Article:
News

Posted by: Date: January 31, 2012 In: , ,

PLU experiences hit the right key

By Teri Moore

You do not need to be an accounting major to appreciate that an increase of 3,200 percent is staggering. Yet for Paul Scott ’04, choir director for Enumclaw Public Schools grades 6-12, that percentage represents the increase of young men who are participating in a choir today compared to when he started seven years ago.

“There is so much value to what we do. Every group has it’s moments of dysfunction, but we are learning how to be better team members,” said Paul Scott ’04, choir director for Enumclaw Public Schools grades 6-12. “In most classrooms, it does not matter if someone else fails. In the music environment, everyone succeeds or everyone fails.”

“There is so much value to what we do. Every group has it’s moments of dysfunction, but we are learning how to be better team members,” said Paul Scott ’04, choir director for Enumclaw Public Schools grades 6-12. “In most classrooms, it does not matter if someone else fails. In the music environment, everyone succeeds or everyone fails.”

At that time, there were two choirs; today there are five. Also, what started as an exploratory music middle school class today benefits 70 students who work together and hold choir performances throughout the year. He also works as the music director for the high school musical every spring.

“When I arrived at Enumclaw, we did plays but not musicals,” Scott said, “Today, we offer both.”

Scott grew up in Port Orchard as an only child of loving parents, including a dad who was in the U. S. Navy.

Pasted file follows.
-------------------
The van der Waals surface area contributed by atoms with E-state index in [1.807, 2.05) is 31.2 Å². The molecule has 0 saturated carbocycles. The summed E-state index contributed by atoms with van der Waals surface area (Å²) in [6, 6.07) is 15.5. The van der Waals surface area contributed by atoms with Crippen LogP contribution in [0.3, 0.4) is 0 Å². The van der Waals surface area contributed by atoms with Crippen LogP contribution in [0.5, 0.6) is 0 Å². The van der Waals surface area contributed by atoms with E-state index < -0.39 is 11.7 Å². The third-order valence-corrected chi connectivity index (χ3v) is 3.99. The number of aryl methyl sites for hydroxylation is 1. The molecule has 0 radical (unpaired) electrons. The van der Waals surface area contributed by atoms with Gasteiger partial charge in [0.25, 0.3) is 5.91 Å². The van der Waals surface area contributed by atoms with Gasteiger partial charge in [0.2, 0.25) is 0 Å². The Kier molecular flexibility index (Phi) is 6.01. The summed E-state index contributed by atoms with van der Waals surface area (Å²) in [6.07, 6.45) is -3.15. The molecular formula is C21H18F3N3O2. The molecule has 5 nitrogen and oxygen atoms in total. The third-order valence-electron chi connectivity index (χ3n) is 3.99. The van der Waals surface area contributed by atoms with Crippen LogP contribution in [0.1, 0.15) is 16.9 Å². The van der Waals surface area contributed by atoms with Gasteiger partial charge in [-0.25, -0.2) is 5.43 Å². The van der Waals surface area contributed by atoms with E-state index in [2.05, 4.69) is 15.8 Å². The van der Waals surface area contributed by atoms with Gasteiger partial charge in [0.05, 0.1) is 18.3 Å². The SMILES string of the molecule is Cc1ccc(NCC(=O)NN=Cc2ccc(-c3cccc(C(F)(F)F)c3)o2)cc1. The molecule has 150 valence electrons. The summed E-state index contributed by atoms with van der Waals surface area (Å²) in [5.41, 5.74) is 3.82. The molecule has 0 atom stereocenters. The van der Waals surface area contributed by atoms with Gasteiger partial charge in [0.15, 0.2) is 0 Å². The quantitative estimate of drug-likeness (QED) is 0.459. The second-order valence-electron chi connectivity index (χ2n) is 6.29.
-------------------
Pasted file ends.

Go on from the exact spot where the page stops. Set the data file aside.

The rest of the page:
“It was an expectation that I would go to college, even though neither of them had,” he explained.  “My parents did an amazing job of instilling in me a core set of values, but if you don’t have a place that helps solidify who you are becoming as a young person, it can be very easy to ‘fall off track’ in college.

“PLU has expectations similar to what a parent expects.”

Scott always knew he wanted to be a music teacher and he wanted to find the best program. He looked at California, Oregon, the local public universities and some of the private colleges.

“PLU offered the most respected music education program and I knew PLU would give me the best outcome,” he said. “I liked the student to faculty ratio – and the quality of the music education program was superior.”

He earned his bachelor’s degree in music education in 2004 and his master’s in leadership and development in 2007. He also attended Seattle Pacific University to earn his professional certification.

PLU ensures students are matched with very, very good teachers for their student teaching experience, Scott said.

“The university is thoughtful and strategic about making sure they are the right fits,” he said.

In Scott’s case, he student taught under the leadership of PLU alumnus Dan Schwartz ’93, who remains one of his mentors to this day.

While a student at PLU, Scott met and fell in love with his future wife, Elizabeth (Morlan ’05) in Choir of the West.

“I proposed to her on stage,” he said.

That was in December 2004 and they were married the following summer. They have two beautiful girls, Madelyn (3) and Avery (six months) who can “sleep through any music we happen to be playing or singing at the time,” he said. He serves as the choir director at Trinity Lutheran Church in Enumclaw and his wife is the worship director.

“There is so much value to what we do. Every group has it’s moments of dysfunction, but we are learning how to be better team members,” Scott said. “In most classrooms, it does not matter if someone else fails. In the music environment, everyone succeeds or everyone fails.”